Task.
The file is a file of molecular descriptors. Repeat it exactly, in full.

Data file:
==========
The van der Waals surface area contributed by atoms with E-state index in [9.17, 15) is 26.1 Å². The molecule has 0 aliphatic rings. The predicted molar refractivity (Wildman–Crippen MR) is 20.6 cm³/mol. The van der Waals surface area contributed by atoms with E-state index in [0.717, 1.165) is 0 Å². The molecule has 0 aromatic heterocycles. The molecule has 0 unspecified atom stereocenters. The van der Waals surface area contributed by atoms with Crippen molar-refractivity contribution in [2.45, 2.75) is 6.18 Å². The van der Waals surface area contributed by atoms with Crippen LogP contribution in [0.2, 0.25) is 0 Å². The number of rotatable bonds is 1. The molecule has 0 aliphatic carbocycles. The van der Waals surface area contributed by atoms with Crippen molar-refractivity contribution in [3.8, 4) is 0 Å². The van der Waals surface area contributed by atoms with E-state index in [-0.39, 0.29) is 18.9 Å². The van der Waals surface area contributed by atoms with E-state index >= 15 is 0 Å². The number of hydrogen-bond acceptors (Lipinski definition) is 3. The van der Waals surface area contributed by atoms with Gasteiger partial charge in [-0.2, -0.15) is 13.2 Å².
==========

The van der Waals surface area contributed by atoms with E-state index in [9.17, 15) is 26.1 Å². The molecule has 0 aliphatic rings. The predicted molar refractivity (Wildman–Crippen MR) is 20.6 cm³/mol. The van der Waals surface area contributed by atoms with E-state index in [0.717, 1.165) is 0 Å². The molecule has 0 aromatic heterocycles. The molecule has 0 unspecified atom stereocenters. The van der Waals surface area contributed by atoms with Crippen molar-refractivity contribution in [2.45, 2.75) is 6.18 Å². The van der Waals surface area contributed by atoms with Crippen LogP contribution in [0.2, 0.25) is 0 Å². The number of rotatable bonds is 1. The molecule has 0 aliphatic carbocycles. The van der Waals surface area contributed by atoms with Crippen molar-refractivity contribution in [3.8, 4) is 0 Å². The van der Waals surface area contributed by atoms with E-state index in [-0.39, 0.29) is 18.9 Å². The van der Waals surface area contributed by atoms with E-state index >= 15 is 0 Å². The number of hydrogen-bond acceptors (Lipinski definition) is 3. The van der Waals surface area contributed by atoms with Gasteiger partial charge in [-0.2, -0.15) is 13.2 Å².